Why Kylie Jenner will be swapping out her sweats for suits this summer

Why Kylie Jenner will be swapping out her sweats for suits this summer

Jill Jacobs is one of the most in demand stylists in Hollywood, known for her ability to effortlessly mix streetwear with designer pieces.

And now fans of the Oregon-born stylist — whose clients include Kylie and Kendall Jenner, Khloé Kardashian and Sofia Richie — can incorporate some of her aesthetic into their own wardrobes via her newly launched capsule collection with 8 Other Reasons.

“Jewelry and accessories, for me, are how you make an outfit come together,” Jacobs exclusively told Page Six Style. “I spend just as much time when I’m working with my clients picking out the jewelry for the look as I do the shirt and the pants and everything else. Even though a lot of people can’t personally purchase or attain a lot of the things my clients wear and that I work with, I wanted to give people something that they can buy into, something that’s really special within a reasonable price point.”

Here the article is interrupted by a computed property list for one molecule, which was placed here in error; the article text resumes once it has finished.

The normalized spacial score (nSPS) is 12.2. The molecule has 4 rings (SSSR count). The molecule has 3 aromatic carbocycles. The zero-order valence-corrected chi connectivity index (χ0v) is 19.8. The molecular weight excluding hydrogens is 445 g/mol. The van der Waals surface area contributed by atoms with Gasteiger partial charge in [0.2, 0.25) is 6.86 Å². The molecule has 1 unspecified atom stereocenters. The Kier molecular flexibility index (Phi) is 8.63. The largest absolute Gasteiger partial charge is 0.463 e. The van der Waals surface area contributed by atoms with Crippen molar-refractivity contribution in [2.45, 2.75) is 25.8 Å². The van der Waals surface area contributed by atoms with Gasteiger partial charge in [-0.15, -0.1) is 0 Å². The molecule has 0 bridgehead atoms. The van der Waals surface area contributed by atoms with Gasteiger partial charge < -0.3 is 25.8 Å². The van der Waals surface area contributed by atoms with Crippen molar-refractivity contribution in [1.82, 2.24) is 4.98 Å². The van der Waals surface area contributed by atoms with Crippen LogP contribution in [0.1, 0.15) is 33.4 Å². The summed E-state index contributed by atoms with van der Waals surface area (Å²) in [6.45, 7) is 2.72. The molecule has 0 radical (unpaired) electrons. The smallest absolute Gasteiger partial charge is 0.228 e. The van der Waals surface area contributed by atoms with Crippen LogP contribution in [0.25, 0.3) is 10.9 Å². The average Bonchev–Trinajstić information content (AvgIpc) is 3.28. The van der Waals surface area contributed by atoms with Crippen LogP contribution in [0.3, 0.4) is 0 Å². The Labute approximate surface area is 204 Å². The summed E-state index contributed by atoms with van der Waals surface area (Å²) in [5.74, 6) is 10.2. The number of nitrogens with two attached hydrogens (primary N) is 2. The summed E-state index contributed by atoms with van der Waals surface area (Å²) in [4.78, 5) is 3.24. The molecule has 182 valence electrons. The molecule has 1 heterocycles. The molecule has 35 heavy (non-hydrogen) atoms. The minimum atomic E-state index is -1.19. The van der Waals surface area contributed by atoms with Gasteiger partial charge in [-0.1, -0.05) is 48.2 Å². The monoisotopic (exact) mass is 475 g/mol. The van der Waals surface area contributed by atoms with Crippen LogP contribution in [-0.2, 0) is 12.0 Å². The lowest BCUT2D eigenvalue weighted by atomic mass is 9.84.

Her collection also feeds into what she says are going to be this summer’s hottest trends: “We’re definitely going to continue to see vintage-inspired pieces. In summertime, you always see a lot of statement earrings and that’s something that is very heavy within this collection.”

And while Jacobs has “been told that I excel with streetwear looks,” adding, “I know that my girls definitely come to me the most for that,” she says this year it’s all about swapping out the matchy-matchy sweats for a more casual take on suiting.

The queen of off-duty styling explains that, lately, she’s been living, “in a blazer and a trouser, but with a sneaker and a t-shirt. I feel like people are growing up in a sense and just sort of becoming chicer. We’re making the streets a little chicer!”

But trends aside, Jacobs says the most important thing for her is making sure her clients feel like themselves. “I don’t like to come in and just go, ‘this is exactly what you’re going to wear, we’re completely changing you,’” she says. “I like to make sure that, with each girl, her identity is only being strengthened through her outfit, rather than it not existing.”


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